In Praise of Morag (and teachers)

January 2, 2019 on 8:44 am by Michael Grey | In From Piping Today Mag | Comments Off on In Praise of Morag (and teachers)

I can remember the near-precise moment I was hit with a serious dislike for cane drone reeds. I was last on in the Gold Medal contest at Oban and it was at the start of the last line of the crunluath a mach of my tune – maybe 20 seconds from the finish line. I’ll let Seumas MacNeill, one of the judges of that year’s event take it from there: “The strongest challenge to this fine piper was coming from Michael Grey … playing a quite magnificent In Praise of Morag. As so often happens in such a competition, everything went well until almost the very end, when disaster struck in the form of a stopped bass drone. Michael, and many more of us, will grieve over this for years to come.”

And so I have. Sort of. At the time of my ill-fated Morag synthetic reeds were in beta testing stage and just not good enough to be plugged into a pipe that needed to sound pleasing. As soon as the first reliable set of synthetic reeds was available, I was elbows-out and front of the shop queue. In my many years using synthetic reeds I have never had a drone stop in mid – or late – performance.

The technology of the bagpipe has come a long way in a relatively short period of time: bags, reeds, bagpipe manufacturing, tuning meters and apps, these things are among those that have raised the overall level of bagpipe sound produced today across all experience levels. Today we have choice: natural or synthetic. Count your blessings.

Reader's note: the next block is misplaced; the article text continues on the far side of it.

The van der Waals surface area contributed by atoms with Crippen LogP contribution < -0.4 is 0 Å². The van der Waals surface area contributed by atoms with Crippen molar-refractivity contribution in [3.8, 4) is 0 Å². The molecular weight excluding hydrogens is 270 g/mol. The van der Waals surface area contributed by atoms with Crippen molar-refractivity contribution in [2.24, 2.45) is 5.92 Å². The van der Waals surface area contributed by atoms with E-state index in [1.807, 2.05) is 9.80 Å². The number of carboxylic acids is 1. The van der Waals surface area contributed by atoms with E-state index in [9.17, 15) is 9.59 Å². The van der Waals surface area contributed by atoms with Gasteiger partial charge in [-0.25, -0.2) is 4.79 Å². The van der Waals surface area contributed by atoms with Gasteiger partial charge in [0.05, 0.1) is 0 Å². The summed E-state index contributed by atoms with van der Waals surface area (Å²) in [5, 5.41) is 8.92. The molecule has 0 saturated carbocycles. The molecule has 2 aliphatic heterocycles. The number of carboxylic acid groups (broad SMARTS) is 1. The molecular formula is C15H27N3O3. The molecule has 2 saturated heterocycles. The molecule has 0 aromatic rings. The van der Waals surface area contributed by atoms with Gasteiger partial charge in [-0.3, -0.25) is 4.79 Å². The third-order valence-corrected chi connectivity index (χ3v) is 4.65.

I occasionally wonder at the untold hours of tune-playing I might’ve experienced – if not enjoyed – had I not had to fiddle with cane drone reeds. Shaving or waxing blades, rolling reeds, burning fingers resealing reed-ends, springing tongues. Oh, and waxing and tying bridles. Ugh. I can feel the sweat starting to pour down my brow; a flashback looms.

The speedy evolution of technology that supports an easier piping life, of course, has a broader parallel. The transformation of the developed world, especially, over the last 90 years, is nothing short of remarkable. Technological change has impacted every corner of society. Just as the invention of the wheel, the compass and the printing press, changed the worlds of their time – and so ours – technology, and information technology, in particular, has changed how we interact with each other, how we buy stuff, what we buy, what we eat and how we make our way in the world; that is, how and what we do to earn a living.

Read the rest of the story here.

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